Mazda MX-5s are fantastic sports cars that prove great fun, easy to maintain, and generally bulletproof. However, rust can be a big problem - so here's how to save yours
The Mazda MX-5 is a joyous little car, packed full of charm and possessing one of the most playful chassis out there. Better yet, they’re something of a bargain with most generations still remaining affordable — although values of MK1 cars are rising fast. However, this little sports car has an Achilles heel, particularly MK1 and MK2 models. Rust!
More on the Mazda MX-5...
- Mazda MX-5 is the UK's fastest appreciating classic since April
- Mazda MX-5 Mk1 Buying Guide
- MX-5s for sale on AutoClassics!
Sadly, for all of the MX-5’s ability to put a grin on your face, it can just as easily bring a tear to your eye, thanks to its issues with the dreaded red rot. This is something I experienced myself, as an MOT inspector took a small hammer to my car and and easily caved in the sills on both sides
Thanks to the known rusting locations being not a million miles from seatbelt mounting points, considerably costly work is often needed to make them road legal once again — hence all of the scare stories. However, there are a few easy things you can do to help preserve your pride and joy.
To buy an import or not to buy an import, that is the question. Mk1 cars were sold as the Eunos Roadster in Japan and you’ll find that plenty of them have been imported. The big bonus of the Eunos is that Japan doesn’t salt its roads during winter, meaning that their chassis have spent less time in a corrosive environment.
Do bear in mind that this does not make them rust-free, especially as many have been living in their new nation for decades already.
Garage During Winter
This might seem like an obvious one, but keeping your car out of the elements will help. MX-5s have always been cheap and cheerful motoring, but today MK1s are appreciating assets that might just deserve some garage space. Follow all of the usual winter storage tips and count down the days until the sun comes out again.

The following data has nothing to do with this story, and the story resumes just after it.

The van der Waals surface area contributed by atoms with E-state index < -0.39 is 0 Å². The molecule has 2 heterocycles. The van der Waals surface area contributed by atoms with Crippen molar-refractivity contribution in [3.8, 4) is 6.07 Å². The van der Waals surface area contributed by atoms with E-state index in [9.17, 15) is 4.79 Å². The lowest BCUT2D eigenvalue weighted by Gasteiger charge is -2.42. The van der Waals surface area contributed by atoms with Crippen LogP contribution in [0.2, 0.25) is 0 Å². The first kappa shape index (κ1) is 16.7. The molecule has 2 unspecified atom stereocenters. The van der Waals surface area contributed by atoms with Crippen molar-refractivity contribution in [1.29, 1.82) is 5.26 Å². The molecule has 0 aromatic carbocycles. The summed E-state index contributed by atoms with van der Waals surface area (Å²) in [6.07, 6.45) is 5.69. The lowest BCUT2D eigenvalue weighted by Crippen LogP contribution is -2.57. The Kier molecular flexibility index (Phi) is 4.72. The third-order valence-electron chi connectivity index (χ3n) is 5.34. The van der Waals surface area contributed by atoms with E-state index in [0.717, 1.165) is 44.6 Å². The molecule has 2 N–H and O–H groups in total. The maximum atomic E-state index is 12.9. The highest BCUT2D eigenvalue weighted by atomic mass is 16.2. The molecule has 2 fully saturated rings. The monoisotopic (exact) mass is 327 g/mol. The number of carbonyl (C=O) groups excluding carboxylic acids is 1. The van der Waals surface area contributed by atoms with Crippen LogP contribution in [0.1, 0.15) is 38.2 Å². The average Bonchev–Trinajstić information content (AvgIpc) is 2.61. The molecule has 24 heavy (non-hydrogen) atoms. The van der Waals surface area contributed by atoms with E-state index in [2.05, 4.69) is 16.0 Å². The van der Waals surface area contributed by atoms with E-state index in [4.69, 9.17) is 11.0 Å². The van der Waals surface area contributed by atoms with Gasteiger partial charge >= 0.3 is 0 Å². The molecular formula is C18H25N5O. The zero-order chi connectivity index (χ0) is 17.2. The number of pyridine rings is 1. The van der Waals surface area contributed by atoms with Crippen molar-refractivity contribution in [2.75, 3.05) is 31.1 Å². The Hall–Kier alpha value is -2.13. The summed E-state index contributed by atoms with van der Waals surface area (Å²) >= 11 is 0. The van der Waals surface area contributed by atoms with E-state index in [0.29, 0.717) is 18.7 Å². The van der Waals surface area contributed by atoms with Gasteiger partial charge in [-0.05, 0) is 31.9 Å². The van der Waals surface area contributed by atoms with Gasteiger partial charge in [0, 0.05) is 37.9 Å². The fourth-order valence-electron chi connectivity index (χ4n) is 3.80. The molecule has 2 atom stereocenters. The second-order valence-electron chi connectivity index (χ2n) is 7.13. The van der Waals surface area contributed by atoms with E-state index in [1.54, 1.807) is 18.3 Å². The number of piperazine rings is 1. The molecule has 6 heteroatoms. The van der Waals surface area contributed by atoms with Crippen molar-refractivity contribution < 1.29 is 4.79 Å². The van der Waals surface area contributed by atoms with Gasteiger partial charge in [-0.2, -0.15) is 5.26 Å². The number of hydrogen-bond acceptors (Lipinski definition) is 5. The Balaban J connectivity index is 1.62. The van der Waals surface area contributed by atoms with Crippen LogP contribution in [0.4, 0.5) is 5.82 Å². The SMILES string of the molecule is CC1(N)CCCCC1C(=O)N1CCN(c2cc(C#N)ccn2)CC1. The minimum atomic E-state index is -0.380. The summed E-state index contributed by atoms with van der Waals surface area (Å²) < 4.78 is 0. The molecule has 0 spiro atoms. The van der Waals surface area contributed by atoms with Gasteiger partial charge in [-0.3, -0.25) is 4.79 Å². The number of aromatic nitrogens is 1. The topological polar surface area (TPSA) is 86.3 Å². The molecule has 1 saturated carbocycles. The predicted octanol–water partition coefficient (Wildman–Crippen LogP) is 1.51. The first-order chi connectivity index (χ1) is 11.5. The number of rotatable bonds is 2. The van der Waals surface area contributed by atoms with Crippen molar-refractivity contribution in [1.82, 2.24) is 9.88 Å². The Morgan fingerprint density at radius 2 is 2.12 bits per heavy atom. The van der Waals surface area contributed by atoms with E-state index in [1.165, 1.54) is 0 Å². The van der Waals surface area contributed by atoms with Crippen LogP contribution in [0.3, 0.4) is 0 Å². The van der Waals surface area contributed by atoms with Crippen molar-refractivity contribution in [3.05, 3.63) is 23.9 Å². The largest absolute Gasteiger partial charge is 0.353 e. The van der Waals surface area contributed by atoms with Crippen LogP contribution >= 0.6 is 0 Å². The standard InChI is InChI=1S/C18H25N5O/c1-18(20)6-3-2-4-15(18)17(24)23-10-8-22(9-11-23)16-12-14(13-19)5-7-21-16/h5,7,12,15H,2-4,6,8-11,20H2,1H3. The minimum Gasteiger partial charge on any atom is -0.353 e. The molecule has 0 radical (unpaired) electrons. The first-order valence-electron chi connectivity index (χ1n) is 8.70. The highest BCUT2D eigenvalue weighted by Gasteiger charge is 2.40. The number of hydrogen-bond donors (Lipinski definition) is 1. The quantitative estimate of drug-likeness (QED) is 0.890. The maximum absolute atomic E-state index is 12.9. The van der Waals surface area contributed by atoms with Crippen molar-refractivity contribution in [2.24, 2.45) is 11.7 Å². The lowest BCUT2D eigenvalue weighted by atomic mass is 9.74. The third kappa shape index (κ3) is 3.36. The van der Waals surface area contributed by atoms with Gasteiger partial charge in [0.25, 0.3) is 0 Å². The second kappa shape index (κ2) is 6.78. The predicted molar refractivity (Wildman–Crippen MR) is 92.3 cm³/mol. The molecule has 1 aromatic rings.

This is it, the big secret to prevent your MX-5 from the most costly repair of its life. Most MX-5s, certainly the Mk1 and Mk2 cars, have a gutter that runs around the back of the convertible top - just where the roof tucks into the back of the car. Water is then channelled down through the car and exits via a pipe just ahead of the rear wheels on each side.
The problems begin when the upper gutter or the exit pipes become blocked with dirt or leaf litter. If that happens, water can get trapped between the two points and rust the car from the inside out.
Thankfully, the solution is quite simple. Periodically clear the gutter of anything that may have collected in there to prevent blockage further down the line. Clearing those two exit pipes underneath is a little trickier, but here’s a technique that works.
With the roof up feel around inside the car where the roof meets the interior — to the side of the flat shelf. Locate a small tube protruding and slide something like a steel cable (or something else that’s lengthy that wont brake) down it. Slowly feed it through until it appears out of the drainage pipe under the car, usually accompanied by some gunk that was blocking it.
What’s that noise?
Hear water sloshing around when your MX-5 is in motion? That’s likely because there’s water trapped inside the cars sills, which can be bad news if left unattended. The easiest way to deal with this is a small rubber bung located just behind the front wheel, below where the indicator is. This little round rubber bung can release that water by gently pushing it inwards with a small blunt object. Be gentle and let the water drain completely before letting it fall back into place.
I learned all of this the hard way and ended up spending a considerable sum to get my Mk1 MX-5 back on the road. Follow these steps and you’ll have many happy years of motoring ahead.